Begin in New Zealand’s largest city, Auckland, and travel south to the impressive depths of Waitomo’s glowworm caves before continuing to New Zealand's Māori culture and geothermal capital, Rotorua.
From there it’s on to the South Island, to spectacular Queenstown, the adventure capital of the world, and the breathtaking fiords of Milford and Doubtful Sound, rich in native flora and fauna.
Get acquainted with vibrant and multicultural Auckland on a walk around the city’s stunning waterfront.
For a birds-eye view of the city, the 328-metre-high (1,076 ft) Sky Tower can’t be beaten. New Zealand’s tallest building offers thrill seekers the chance to test their nerves on a SkyWalk around its 192-metre-high (630 ft) walkway or SkyJump from it.
Nature-lovers and entertainment-buffs will appreciate Auckland’s rugged west coast. Popular TV shows Xena and Hercules, and Academy-Award winning movie The Piano were filmed here, with the pristine native bush, coastal rainforest and black sand beaches providing the perfect backdrop.
Auckland’s also great if you’re more inclined to indulge in a spot of retail therapy. Explore Britomart precinct and nearby High Street in the city centre or venture into the up-market suburbs of Newmarket, Parnell and Ponsonby. Keep an eye out for the boutiques of acclaimed New Zealand designer labels such as Karen Walker, Kate Sylvester, World and Zambesi.
Auckland, Waitomo and Rotorua
Two and a half hours’ drive south of Auckland, the town of Waitomo is home to an underground labyrinth of caves, rivers and glowworms.
Explore the caves on a guided walking and boat tour or, if you're feeling more adventurous, try a black water rafting tour. Black water rafting allows you to abseil into some of the harder to access parts of the cave system and navigate your way along the underground rivers by inflatable rubber inner tube.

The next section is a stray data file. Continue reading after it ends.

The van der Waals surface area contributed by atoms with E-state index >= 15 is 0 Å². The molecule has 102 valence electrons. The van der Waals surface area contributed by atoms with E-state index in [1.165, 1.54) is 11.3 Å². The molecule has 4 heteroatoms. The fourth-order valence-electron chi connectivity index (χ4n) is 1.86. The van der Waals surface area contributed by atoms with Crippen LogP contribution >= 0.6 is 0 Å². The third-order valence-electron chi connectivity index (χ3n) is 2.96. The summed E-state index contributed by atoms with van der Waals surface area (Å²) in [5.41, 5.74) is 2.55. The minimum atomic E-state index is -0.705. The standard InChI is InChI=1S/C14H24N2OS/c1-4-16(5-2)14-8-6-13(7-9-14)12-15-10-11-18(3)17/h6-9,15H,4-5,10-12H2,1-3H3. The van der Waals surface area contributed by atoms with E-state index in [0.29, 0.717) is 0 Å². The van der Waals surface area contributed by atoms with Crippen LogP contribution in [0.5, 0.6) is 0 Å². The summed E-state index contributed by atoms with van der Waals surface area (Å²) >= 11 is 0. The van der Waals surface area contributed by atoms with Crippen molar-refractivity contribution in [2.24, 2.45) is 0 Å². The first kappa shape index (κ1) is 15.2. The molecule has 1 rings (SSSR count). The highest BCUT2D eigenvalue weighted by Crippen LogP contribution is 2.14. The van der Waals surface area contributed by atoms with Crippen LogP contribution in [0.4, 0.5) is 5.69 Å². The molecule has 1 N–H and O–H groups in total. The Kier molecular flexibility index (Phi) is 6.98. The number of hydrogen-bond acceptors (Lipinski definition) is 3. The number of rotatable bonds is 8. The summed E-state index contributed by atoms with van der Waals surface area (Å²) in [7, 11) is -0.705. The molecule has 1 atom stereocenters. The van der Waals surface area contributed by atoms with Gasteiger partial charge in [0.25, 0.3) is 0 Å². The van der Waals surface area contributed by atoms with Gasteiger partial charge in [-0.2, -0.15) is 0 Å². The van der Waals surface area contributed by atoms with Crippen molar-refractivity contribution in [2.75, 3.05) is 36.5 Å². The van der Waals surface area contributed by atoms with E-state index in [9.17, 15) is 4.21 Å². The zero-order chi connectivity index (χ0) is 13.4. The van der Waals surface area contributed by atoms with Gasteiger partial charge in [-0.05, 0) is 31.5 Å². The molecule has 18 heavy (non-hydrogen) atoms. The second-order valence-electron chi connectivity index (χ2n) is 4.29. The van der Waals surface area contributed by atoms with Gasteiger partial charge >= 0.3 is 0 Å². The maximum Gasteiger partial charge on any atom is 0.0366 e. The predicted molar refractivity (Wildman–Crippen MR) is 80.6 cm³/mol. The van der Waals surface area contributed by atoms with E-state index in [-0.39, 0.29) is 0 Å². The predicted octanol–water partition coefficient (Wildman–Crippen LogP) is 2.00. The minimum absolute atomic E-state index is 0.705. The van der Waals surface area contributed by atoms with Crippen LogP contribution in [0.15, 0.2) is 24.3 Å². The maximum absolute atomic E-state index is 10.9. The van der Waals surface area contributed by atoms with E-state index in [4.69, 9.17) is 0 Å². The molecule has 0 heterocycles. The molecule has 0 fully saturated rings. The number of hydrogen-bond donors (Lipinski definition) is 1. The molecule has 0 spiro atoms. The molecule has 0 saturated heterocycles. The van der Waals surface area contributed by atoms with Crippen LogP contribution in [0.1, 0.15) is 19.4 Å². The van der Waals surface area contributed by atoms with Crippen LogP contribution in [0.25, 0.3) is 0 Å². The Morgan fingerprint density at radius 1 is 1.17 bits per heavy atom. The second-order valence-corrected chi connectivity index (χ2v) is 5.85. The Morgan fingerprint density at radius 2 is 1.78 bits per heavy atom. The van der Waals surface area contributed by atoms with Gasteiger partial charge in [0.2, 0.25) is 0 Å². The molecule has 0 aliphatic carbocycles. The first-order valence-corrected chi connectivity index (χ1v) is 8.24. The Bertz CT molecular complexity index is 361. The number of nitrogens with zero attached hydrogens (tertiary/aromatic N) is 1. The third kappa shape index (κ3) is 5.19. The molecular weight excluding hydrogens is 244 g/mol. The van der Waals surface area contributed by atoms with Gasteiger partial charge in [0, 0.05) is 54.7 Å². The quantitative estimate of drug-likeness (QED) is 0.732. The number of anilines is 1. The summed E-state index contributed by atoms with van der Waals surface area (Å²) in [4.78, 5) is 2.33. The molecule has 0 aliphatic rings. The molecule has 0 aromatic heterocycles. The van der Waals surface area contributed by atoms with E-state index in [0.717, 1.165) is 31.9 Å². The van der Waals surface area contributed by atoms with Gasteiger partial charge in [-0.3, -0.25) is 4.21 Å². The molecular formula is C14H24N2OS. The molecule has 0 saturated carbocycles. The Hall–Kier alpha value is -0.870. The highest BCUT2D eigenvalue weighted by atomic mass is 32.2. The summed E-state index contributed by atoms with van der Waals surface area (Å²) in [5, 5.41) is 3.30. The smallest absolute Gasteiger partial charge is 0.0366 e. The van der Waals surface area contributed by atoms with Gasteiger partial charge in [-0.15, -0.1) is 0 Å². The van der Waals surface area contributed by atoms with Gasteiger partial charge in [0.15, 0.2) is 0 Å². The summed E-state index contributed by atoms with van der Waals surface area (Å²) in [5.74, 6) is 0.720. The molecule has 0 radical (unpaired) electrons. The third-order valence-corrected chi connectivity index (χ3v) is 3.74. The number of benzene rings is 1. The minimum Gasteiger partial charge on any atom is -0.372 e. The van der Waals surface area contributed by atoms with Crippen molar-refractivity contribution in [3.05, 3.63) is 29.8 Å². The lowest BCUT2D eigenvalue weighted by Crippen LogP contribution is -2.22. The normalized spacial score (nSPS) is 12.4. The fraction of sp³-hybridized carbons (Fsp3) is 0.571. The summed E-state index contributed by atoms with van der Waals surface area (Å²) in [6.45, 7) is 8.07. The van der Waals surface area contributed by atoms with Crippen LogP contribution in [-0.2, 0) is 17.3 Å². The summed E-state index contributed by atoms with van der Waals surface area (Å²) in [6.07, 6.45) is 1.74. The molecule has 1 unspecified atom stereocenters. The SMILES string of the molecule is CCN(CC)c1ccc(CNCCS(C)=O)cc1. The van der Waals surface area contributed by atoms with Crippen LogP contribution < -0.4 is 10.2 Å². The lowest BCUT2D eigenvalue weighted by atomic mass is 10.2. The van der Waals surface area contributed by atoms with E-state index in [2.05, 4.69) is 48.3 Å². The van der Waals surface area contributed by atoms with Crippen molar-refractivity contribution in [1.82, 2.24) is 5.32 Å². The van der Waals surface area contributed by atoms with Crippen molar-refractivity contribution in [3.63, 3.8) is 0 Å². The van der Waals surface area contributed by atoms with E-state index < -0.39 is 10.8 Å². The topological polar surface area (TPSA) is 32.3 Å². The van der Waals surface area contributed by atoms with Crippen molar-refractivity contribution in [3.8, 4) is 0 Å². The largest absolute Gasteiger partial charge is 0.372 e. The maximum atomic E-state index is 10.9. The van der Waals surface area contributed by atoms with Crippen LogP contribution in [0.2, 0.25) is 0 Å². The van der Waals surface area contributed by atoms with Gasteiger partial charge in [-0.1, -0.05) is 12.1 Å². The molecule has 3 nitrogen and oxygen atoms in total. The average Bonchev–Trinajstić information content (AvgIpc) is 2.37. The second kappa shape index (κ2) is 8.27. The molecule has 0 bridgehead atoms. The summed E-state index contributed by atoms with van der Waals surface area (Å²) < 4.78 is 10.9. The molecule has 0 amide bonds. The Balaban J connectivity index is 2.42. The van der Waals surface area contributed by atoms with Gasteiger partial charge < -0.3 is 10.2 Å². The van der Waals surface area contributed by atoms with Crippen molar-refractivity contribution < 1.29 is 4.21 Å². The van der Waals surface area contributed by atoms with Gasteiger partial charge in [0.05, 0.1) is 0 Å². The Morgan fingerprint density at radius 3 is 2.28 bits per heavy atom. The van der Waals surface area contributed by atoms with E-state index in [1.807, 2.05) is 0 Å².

From Waitomo, head east to Rotorua, New Zealand’s Māori culture and geothermal activity capital. Here you can take in a cultural performance or marvel over bubbling mud pools, dramatic geysers and natural hot springs.
Rotorua is home to many unique adventure activities. Race downhill in a three-wheel luge cart at Skyline Rotorua or ride some of New Zealand’s best mountain biking tracks in nearby Whakarewarewa Forest. The Forest’s extensive network of mountain biking trails caters for riders of all levels and has hosted premier mountain biking events including the World Mountain Bike & Trails Champs.
Rainbow Springs Wildlife Park and the Agrodome are two of Rotorua’s most popular attractions. Rainbow Springs is a great place to spot native New Zealand flora and fauna, including the kiwi bird, while the Agrodome’s award-winning Sheep Show and farm tours provide a wonderful insight into rural New Zealand.
Relax and unwind at Rotorua’s Polynesian Spa with a dip in the hot springs or a luxurious spa treatment.
Rotorua and Queenstown
Now that you’ve seen some of the best the North Island has to offer, it’s time to head south to Queenstown to experience pure inspiration amongst some of the world’s greatest scenery.
Adrenaline junkies can indulge in a wide range of adventure activities in Queenstown, including bungy jumping, sky diving, jet boating, white water rafting and hang gliding. In winter, Queenstown is a snow lover’s paradise. There are six ski fields nearby offering opportunities for snow sports including skiing, snowboarding, snowshoeing and tubing.
Those after a more relaxing experience can head to nearby wineries in the Gibbston Valley for tastings or a delicious alfresco lunch.
A gondola ride up Bob’s Peak offers some of the most spectacular views of the Queenstown area, particularly at sunset.
Milford and Doubtful Sound
From Queenstown, join a one day tour to the stunning fiords of Milford Sound or Doubtful Sound. Travel to your destination by coach and take in the scenery on a boat cruise or guided kayaking trip. Flight transfers are also available between Queenstown and Milford Sound for those who want to take in one of New Zealand’s most beautiful regions by air.
Milford Sound, set amidst a landscape of majestic mountains, native forest and beautiful waterfalls, was described by author Rudyard Kipling as the eighth wonder of the world. Doubtful Sound is sometimes called the 'sound of silence' and is home to bottlenose dolphins and fur seals. In season, you may also catch a glimpse of the rare Fiordland Crested Penguin.
Queenstown and Auckland
Enjoy breakfast at one of the cafes or restaurants on the shores of Lake Wakatipu, before getting in some last-minute shopping at some of Queenstown’s boutiques.
With some of the best New Zealand has to offer fresh in your mind, it’s time to return to Auckland for your flight home.